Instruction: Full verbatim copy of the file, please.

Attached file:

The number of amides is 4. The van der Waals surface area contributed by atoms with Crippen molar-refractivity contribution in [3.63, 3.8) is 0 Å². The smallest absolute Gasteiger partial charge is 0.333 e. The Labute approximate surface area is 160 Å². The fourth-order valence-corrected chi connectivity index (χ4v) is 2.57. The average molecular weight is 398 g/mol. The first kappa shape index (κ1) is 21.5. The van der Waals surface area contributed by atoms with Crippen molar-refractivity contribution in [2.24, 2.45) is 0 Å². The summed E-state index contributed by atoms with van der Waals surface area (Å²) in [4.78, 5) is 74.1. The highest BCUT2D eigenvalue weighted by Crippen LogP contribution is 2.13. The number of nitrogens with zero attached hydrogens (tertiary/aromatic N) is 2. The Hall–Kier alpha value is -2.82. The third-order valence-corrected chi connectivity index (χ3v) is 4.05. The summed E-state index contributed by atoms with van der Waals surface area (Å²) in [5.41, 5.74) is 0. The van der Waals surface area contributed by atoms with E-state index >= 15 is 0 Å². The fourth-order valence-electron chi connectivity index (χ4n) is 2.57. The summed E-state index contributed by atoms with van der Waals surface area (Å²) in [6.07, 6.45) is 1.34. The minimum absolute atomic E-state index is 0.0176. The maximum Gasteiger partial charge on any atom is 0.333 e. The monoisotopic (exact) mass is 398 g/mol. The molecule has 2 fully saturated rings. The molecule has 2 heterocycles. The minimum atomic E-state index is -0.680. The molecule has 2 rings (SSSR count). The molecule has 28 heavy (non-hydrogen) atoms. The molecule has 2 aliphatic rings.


The number of amides is 4. The van der Waals surface area contributed by atoms with Crippen molar-refractivity contribution in [3.63, 3.8) is 0 Å². The smallest absolute Gasteiger partial charge is 0.333 e. The Labute approximate surface area is 160 Å². The fourth-order valence-corrected chi connectivity index (χ4v) is 2.57. The average molecular weight is 398 g/mol. The first kappa shape index (κ1) is 21.5. The van der Waals surface area contributed by atoms with Crippen molar-refractivity contribution in [2.24, 2.45) is 0 Å². The summed E-state index contributed by atoms with van der Waals surface area (Å²) in [4.78, 5) is 74.1. The highest BCUT2D eigenvalue weighted by Crippen LogP contribution is 2.13. The number of nitrogens with zero attached hydrogens (tertiary/aromatic N) is 2. The Hall–Kier alpha value is -2.82. The third-order valence-corrected chi connectivity index (χ3v) is 4.05. The summed E-state index contributed by atoms with van der Waals surface area (Å²) in [5.41, 5.74) is 0. The van der Waals surface area contributed by atoms with E-state index >= 15 is 0 Å². The fourth-order valence-electron chi connectivity index (χ4n) is 2.57. The summed E-state index contributed by atoms with van der Waals surface area (Å²) in [6.07, 6.45) is 1.34. The minimum absolute atomic E-state index is 0.0176. The maximum Gasteiger partial charge on any atom is 0.333 e. The monoisotopic (exact) mass is 398 g/mol. The molecule has 2 fully saturated rings. The molecule has 2 heterocycles. The minimum atomic E-state index is -0.680. The molecule has 2 rings (SSSR count). The molecule has 28 heavy (non-hydrogen) atoms. The molecule has 2 aliphatic rings.